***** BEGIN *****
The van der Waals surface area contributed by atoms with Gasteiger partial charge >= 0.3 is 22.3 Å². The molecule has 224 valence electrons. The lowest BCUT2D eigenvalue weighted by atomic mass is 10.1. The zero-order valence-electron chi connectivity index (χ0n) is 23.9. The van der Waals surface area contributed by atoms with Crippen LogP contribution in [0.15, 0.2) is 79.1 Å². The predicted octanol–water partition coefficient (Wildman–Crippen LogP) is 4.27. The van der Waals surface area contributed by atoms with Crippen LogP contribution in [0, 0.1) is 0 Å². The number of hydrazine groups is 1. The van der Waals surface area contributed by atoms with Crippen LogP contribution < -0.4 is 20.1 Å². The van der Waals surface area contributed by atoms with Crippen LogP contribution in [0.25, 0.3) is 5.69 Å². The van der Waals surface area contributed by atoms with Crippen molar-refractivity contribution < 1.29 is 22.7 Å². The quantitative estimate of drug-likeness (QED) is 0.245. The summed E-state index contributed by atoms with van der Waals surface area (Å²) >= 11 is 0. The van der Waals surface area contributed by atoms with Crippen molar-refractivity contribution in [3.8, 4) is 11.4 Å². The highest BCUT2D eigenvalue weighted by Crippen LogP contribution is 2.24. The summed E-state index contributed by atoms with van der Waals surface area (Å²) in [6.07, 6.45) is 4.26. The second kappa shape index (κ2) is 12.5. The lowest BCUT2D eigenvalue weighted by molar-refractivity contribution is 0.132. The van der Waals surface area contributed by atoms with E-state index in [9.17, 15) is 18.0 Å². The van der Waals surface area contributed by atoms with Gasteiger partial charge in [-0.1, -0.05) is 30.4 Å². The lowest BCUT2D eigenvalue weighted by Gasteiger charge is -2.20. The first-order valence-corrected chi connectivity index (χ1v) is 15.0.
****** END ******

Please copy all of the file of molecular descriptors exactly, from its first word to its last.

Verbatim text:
The van der Waals surface area contributed by atoms with Gasteiger partial charge >= 0.3 is 22.3 Å². The molecule has 224 valence electrons. The lowest BCUT2D eigenvalue weighted by atomic mass is 10.1. The zero-order valence-electron chi connectivity index (χ0n) is 23.9. The van der Waals surface area contributed by atoms with Crippen LogP contribution in [0.15, 0.2) is 79.1 Å². The predicted octanol–water partition coefficient (Wildman–Crippen LogP) is 4.27. The van der Waals surface area contributed by atoms with Crippen LogP contribution in [0, 0.1) is 0 Å². The number of hydrazine groups is 1. The van der Waals surface area contributed by atoms with Crippen LogP contribution < -0.4 is 20.1 Å². The van der Waals surface area contributed by atoms with Crippen LogP contribution in [0.25, 0.3) is 5.69 Å². The van der Waals surface area contributed by atoms with Crippen molar-refractivity contribution < 1.29 is 22.7 Å². The quantitative estimate of drug-likeness (QED) is 0.245. The summed E-state index contributed by atoms with van der Waals surface area (Å²) >= 11 is 0. The van der Waals surface area contributed by atoms with Crippen molar-refractivity contribution in [3.8, 4) is 11.4 Å². The highest BCUT2D eigenvalue weighted by Crippen LogP contribution is 2.24. The summed E-state index contributed by atoms with van der Waals surface area (Å²) in [6.07, 6.45) is 4.26. The second kappa shape index (κ2) is 12.5. The lowest BCUT2D eigenvalue weighted by molar-refractivity contribution is 0.132. The van der Waals surface area contributed by atoms with E-state index in [9.17, 15) is 18.0 Å². The van der Waals surface area contributed by atoms with Gasteiger partial charge in [-0.1, -0.05) is 30.4 Å². The lowest BCUT2D eigenvalue weighted by Gasteiger charge is -2.20. The first-order valence-corrected chi connectivity index (χ1v) is 15.0.